Invasive species found after dam burst in mid-Michigan – CBS Detroit


MIDLAND, Michigan (CNN) – When the Tittabawassee River crossed after last year’s dam failures, it brought with it a flood of invasive species.

A plant with the berries is called buckthorn, normally at the Chippewa Nature Center in Midland, does not belong near the Tittabawassee River.

READ MORE: MDOT: 2021 Adopt-A-Highway final cleanup begins September 25

Matthew Lindauer examines a plant whose berries are called buckthorn, an invasive species that does not belong to where he found it. | Credit: WNEM

“We try to get rid of it at any size we find it,” said Matthew Lindauer, coordinator of the Central Michigan Cooperative Invasive Species Management Area.

Lindauer’s organization has just completed the 42 mile survey of the river from near Edenville to Saginaw.

“It was because of the dam failures over a year ago, and we wanted to see if any new invasive species, especially aquatic, had entered the Tittabawassee River,” Lindauer said.

They did it. In fact, the numbers have exploded. A handful of species have been spotted over 700 times.

As big as it sounds, Lindauer said it wasn’t shocking because it was the river’s first comprehensive invasive species analysis.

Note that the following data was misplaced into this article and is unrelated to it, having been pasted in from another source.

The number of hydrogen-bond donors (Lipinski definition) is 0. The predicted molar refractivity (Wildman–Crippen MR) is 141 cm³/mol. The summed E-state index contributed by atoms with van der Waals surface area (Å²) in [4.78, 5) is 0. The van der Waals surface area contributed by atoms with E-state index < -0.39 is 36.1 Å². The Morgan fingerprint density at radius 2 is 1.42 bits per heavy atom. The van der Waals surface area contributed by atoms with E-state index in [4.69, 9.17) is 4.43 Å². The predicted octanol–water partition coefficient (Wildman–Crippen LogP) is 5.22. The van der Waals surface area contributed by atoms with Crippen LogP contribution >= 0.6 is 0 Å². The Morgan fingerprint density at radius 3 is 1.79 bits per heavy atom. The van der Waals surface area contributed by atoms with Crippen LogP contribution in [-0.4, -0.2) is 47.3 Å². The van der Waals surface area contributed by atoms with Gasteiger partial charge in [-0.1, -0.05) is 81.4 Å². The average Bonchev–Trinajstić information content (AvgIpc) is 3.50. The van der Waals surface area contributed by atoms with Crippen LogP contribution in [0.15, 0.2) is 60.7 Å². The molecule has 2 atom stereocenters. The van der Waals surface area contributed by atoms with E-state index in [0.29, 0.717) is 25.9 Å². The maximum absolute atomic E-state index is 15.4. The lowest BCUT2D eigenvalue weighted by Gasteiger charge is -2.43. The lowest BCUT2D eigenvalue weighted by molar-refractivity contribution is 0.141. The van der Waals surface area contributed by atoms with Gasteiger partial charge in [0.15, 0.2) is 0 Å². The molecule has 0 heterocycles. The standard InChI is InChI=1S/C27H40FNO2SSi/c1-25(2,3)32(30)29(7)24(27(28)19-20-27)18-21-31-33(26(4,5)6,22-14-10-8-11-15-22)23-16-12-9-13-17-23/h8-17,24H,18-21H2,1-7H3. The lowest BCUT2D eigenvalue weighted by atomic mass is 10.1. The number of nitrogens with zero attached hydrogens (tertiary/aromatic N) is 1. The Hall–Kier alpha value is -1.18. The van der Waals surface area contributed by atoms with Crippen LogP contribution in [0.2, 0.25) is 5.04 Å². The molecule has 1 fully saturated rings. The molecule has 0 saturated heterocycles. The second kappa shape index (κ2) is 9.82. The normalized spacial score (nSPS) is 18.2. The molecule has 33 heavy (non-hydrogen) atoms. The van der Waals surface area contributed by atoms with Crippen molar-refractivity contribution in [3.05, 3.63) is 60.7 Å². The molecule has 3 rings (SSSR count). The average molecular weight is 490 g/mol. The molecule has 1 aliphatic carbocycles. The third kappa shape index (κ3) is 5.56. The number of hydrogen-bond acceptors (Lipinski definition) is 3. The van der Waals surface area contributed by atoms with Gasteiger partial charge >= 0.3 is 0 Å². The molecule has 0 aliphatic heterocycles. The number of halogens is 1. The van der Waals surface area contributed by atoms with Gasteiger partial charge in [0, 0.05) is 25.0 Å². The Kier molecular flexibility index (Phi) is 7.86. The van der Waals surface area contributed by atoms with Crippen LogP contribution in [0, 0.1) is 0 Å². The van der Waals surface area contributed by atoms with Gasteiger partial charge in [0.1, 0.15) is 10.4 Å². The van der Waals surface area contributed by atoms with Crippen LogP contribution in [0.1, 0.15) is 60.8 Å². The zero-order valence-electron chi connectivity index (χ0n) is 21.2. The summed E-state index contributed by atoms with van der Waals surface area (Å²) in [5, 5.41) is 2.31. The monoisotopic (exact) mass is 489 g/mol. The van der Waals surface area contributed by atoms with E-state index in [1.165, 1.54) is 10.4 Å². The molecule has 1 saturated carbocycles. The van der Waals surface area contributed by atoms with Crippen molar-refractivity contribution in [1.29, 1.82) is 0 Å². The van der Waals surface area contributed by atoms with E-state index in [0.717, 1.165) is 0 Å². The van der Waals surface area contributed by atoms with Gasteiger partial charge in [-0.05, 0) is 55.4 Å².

For the first time, they found zebra mussels in Tittabawassee. The autumn olive tree, the pondweed and purple loosestrife have also been spotted. There is no threat to humans, just animals that depend on water.

READ MORE: A recall effort launched in Alma after the vote on migrant housing

“When all of that is, all this real estate is taken care of by these plants, they have nowhere to land and nowhere to nest, so when you see those big spikes of purple loosestrife you see dives in the population of waterfowl, ”Lindauer said. .

Some invasive species live underwater. Given the darkness of the river, they can be difficult to spot and even more difficult to eliminate.

They plan to pull up some plants and spray herbicides where possible.

“They’re so prevalent all over the state that often, you know, how much money and time do you want to spend getting rid of something that’s going to be everywhere else and eventually going back? Lindauer said.

The takeaway for visitors? Be aware of the potential effect you might have on your surroundings.

“You take your boat out of the Tittabawassee River, which now contains x, y, and z species. Go to another stream, empty those same reservoirs, now all of a sudden you’ve introduced a new species and the invasive species continues to spread, ”Lindauer said.

NO MORE NEWS: Virus issues cause annual Fort Fright event to be canceled

The-CNN-Wire ™ & © 2021 Cable News Network, Inc., a WarnerMedia Company. All rights reserved.


Comments are closed.